Lol Hodgson, the Baliff of the Manor of Fyling carries out the ancient Penny Hedge tradition in Whitby.

The beginnings of this ancient custom that dates back to around 1159 are unclear but some say it was penance for the accidental killing of a hermit who was a monk at the abbey. Others say it was to mark a safe landing place or to mark a ‘garth’ or enclosure or simply as a way to keep out animals.

Whatever the origins this now symbolic custom takes place each year on the eve of Ascension Day on the banks of the River Esk in Whitby. The hedge is constructed with nine upright hazel stakes driven into the mud with an ancient mallet and nine ‘tethers’ or pliant branches to intertwine the stakes.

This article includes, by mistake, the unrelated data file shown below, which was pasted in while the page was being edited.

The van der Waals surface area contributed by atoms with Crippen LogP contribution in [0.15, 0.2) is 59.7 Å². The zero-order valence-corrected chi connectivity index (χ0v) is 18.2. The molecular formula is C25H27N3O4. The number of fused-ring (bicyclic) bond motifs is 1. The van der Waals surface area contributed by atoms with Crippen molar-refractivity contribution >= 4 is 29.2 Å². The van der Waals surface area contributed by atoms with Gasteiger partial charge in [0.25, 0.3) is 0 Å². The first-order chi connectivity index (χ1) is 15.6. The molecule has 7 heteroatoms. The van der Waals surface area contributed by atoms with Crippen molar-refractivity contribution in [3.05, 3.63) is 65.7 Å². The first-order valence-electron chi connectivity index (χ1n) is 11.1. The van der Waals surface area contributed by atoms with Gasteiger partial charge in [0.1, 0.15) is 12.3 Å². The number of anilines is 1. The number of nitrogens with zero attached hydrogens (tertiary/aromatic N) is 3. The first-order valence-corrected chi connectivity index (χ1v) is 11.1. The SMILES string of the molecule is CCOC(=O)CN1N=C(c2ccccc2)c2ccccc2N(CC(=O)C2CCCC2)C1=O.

On completion of the hedge three blasts are sounded on an ancient horn and the cry of “Out on Ye” is repeated by the bailiff.



Lol Hodgson, the Baliff of the Manor of Fyling carries the hazel branches down to the waters edge as a crowd looks on…


Construction of the Penny Hedge begins as the tide comes in fast…

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An ancient mallet is used to drive the branches into the mud…

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On completion of the hedge, Moira Clarke from Stokesley, stands in to blow the rams horn

after the man who was the planned ‘Horn Blower’ didn’t arrive for the ceremony.



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Pictures copyright Ian Forsyth

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